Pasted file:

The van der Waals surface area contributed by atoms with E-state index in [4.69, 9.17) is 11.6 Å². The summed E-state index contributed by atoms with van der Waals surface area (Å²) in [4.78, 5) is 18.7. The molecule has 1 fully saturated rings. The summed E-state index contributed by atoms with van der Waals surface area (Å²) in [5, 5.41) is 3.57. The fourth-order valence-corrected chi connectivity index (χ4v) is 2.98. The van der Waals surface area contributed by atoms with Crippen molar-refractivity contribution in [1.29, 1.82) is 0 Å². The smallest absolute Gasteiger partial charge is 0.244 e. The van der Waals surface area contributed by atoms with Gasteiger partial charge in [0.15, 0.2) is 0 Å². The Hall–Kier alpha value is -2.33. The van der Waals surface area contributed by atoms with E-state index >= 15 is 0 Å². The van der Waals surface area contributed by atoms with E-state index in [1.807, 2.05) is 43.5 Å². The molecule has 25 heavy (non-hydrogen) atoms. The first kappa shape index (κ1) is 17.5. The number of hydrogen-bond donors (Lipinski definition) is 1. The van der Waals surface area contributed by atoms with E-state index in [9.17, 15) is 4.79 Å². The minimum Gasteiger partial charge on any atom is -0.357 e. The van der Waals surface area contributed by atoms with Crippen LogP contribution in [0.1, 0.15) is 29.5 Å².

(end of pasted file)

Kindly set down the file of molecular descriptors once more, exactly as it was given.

The van der Waals surface area contributed by atoms with E-state index in [4.69, 9.17) is 11.6 Å². The summed E-state index contributed by atoms with van der Waals surface area (Å²) in [4.78, 5) is 18.7. The molecule has 1 fully saturated rings. The summed E-state index contributed by atoms with van der Waals surface area (Å²) in [5, 5.41) is 3.57. The fourth-order valence-corrected chi connectivity index (χ4v) is 2.98. The van der Waals surface area contributed by atoms with Crippen molar-refractivity contribution in [1.29, 1.82) is 0 Å². The smallest absolute Gasteiger partial charge is 0.244 e. The van der Waals surface area contributed by atoms with Gasteiger partial charge in [0.15, 0.2) is 0 Å². The Hall–Kier alpha value is -2.33. The van der Waals surface area contributed by atoms with E-state index >= 15 is 0 Å². The van der Waals surface area contributed by atoms with E-state index in [1.807, 2.05) is 43.5 Å². The molecule has 25 heavy (non-hydrogen) atoms. The first kappa shape index (κ1) is 17.5. The number of hydrogen-bond donors (Lipinski definition) is 1. The van der Waals surface area contributed by atoms with E-state index in [9.17, 15) is 4.79 Å². The minimum Gasteiger partial charge on any atom is -0.357 e. The van der Waals surface area contributed by atoms with Crippen LogP contribution in [0.1, 0.15) is 29.5 Å².